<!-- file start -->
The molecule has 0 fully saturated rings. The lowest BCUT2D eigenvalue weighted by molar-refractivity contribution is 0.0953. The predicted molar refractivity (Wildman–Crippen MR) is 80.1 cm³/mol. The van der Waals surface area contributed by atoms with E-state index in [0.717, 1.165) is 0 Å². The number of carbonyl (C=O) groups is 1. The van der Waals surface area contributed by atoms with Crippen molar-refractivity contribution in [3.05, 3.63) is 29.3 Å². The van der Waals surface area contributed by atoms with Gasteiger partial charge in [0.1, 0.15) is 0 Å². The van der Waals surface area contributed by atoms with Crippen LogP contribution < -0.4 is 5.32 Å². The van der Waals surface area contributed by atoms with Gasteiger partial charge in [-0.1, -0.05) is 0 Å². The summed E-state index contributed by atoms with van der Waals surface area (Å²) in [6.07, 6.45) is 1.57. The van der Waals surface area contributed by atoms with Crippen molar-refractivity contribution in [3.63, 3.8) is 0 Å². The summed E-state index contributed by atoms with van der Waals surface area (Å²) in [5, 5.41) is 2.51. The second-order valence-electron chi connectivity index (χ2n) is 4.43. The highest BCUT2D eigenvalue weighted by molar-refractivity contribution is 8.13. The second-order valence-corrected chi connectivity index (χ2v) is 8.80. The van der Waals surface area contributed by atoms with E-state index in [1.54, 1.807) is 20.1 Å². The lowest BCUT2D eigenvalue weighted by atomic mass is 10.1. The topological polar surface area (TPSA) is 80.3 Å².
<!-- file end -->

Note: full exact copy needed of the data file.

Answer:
The molecule has 0 fully saturated rings. The lowest BCUT2D eigenvalue weighted by molar-refractivity contribution is 0.0953. The predicted molar refractivity (Wildman–Crippen MR) is 80.1 cm³/mol. The van der Waals surface area contributed by atoms with E-state index in [0.717, 1.165) is 0 Å². The number of carbonyl (C=O) groups is 1. The van der Waals surface area contributed by atoms with Crippen molar-refractivity contribution in [3.05, 3.63) is 29.3 Å². The van der Waals surface area contributed by atoms with Gasteiger partial charge in [0.1, 0.15) is 0 Å². The van der Waals surface area contributed by atoms with Crippen LogP contribution < -0.4 is 5.32 Å². The van der Waals surface area contributed by atoms with Gasteiger partial charge in [-0.1, -0.05) is 0 Å². The summed E-state index contributed by atoms with van der Waals surface area (Å²) in [6.07, 6.45) is 1.57. The van der Waals surface area contributed by atoms with Crippen molar-refractivity contribution in [3.63, 3.8) is 0 Å². The summed E-state index contributed by atoms with van der Waals surface area (Å²) in [5, 5.41) is 2.51. The second-order valence-electron chi connectivity index (χ2n) is 4.43. The highest BCUT2D eigenvalue weighted by molar-refractivity contribution is 8.13. The second-order valence-corrected chi connectivity index (χ2v) is 8.80. The van der Waals surface area contributed by atoms with E-state index in [1.54, 1.807) is 20.1 Å². The lowest BCUT2D eigenvalue weighted by atomic mass is 10.1. The topological polar surface area (TPSA) is 80.3 Å².